When I was young I got many compliments on my nice golden tan. Many people thought I spent my summer as a lifeguard, playing softball, or laying out in the backyard sipping lemonade and listening to music like many girls my age. My tan was earned in a much less “cool” way – walking beans.
Early in the morning, my mom or dad would drive my brothers and me out to a weedy soybean field. With a hoe in hand, we’d walk the half-mile long rows removing any plants in the field that were not soybeans. Buttonweed, milkweed, sunflower, morning glory, fox tail, and cockle bur plants are common weeds in Iowa soybean fields. These weeds compete with soybean plants for valuable moisture and nutrients. If they are not removed, soybean yield can decrease, the plants go to seed resulting in a weedier field next year, and the field will look unkempt. A farmer’s tolerance for weeds varies just as much as a person’s acceptance of a messy desk. Some are okay with a few weeds, while others prefer a pristine field.
Many farmers used a bean hook or corn knife to walk beans, but not us. Dad’s preferred tool was a hoe. I’m not sure if that’s because he didn’t trust us with sharp objects, or because a hoe did a better job.
Early-to-mid July was prime bean walking season. Before planting and early in the growing-season, farmers used a tractor and cultivator or rotary hoe to remove the weeds. These machines worked great, but they could only be used when the soybeans were small and there was ample space between the rows.
Weeds usually weren’t a problem late in the growing season either. In August and September the soybean plants were large enough to shade the space between the rows, making it difficult for emerging weeds to thrive.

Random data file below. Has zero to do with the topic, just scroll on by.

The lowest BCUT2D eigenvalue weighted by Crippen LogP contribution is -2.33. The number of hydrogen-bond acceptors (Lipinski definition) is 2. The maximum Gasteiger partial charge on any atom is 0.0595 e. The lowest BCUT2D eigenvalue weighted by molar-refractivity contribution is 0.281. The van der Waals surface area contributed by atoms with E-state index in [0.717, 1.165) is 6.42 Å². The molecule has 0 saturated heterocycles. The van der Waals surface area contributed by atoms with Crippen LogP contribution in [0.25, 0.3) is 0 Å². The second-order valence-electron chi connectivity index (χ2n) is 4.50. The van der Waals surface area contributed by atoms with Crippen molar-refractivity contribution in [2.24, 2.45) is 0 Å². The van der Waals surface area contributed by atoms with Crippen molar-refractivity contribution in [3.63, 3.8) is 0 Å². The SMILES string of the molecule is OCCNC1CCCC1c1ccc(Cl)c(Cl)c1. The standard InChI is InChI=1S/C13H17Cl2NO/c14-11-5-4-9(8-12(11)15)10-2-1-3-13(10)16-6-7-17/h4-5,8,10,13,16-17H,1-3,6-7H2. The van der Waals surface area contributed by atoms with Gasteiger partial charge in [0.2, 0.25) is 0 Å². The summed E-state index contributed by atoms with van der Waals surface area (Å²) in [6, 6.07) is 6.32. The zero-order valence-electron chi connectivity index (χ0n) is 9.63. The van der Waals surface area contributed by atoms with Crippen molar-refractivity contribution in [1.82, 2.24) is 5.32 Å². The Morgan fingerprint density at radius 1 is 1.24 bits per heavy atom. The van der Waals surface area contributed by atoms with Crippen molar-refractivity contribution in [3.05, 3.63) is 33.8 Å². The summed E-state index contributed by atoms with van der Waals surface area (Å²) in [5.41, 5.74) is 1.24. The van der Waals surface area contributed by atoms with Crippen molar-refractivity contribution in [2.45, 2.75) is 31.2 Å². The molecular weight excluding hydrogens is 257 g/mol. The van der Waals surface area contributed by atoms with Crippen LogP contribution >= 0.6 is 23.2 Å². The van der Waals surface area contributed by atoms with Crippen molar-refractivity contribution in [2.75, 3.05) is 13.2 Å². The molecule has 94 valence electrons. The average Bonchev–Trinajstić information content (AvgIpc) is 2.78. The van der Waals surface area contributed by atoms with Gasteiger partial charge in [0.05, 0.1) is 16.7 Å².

During the era when walking beans was common, farmers also used chemicals, called herbicides, to control weeds. Before planting, pre-emergent herbicides were applied and incorporated into the top few inches of soil. Like their name suggests, these chemicals must be used before weeds emerge since they prevent weed seeds from germinating. Pre-emergent herbicides are only effective on select weeds types, so a combination of pre-emergents are often used to kill multiple weed species. Because most pre-emergent herbicides are effective when tilled into the soil, their use declined as the popularity of no-till farming increased.
Walking beans is rarely needed today thanks to the development of Roundup® Ready soybeans in the late 1990’s. Roundup® (glyphosate), is a non-selective post-emergence herbicide. In layman’s terms, it kills all plant types when sprayed on plants’ leaves. It works by interfering with plants’ ability to produce essential amino acids. Glyphosate was patented in the 1970’s and widely used by farmers and home-owners.
Glyphosate resistant crops are genetically engineered to be resistant to glyphosate. Using a gene gun scientists insert germplasm from a bacterium into seeds so that they can still produce the amino acids. Then when glyphosate is sprayed it kills the weeds but leaves the desired crop. This technology greatly reduced the need to mechanically remove weeds, both with tractors and tillage equipment and by hand with a crew of young bean-walkers. This Roundup® Ready trait has been introduced to corn, soybeans, canola, cotton, sorghum, and even alfalfa.
Using Roundup® and other herbicides is not the only tool farmers use to control weeds. Tillage methods and crop rotation are important too. And sometimes, even in Iowa, farmers still walk beans.
Walking beans didn’t take much skill, but I did learn some valuable skills in those hot soybean fields.
- Get the job you dread the most done early in the day.
- Be thorough. It takes less time to do a job well, than it does redoing a sloppy job later.
- The gratification of a job well done is worth the pain of a few blisters you get along the way.
- When you remove the bad things, the good things will thrive.
- Good company & a little humor always help.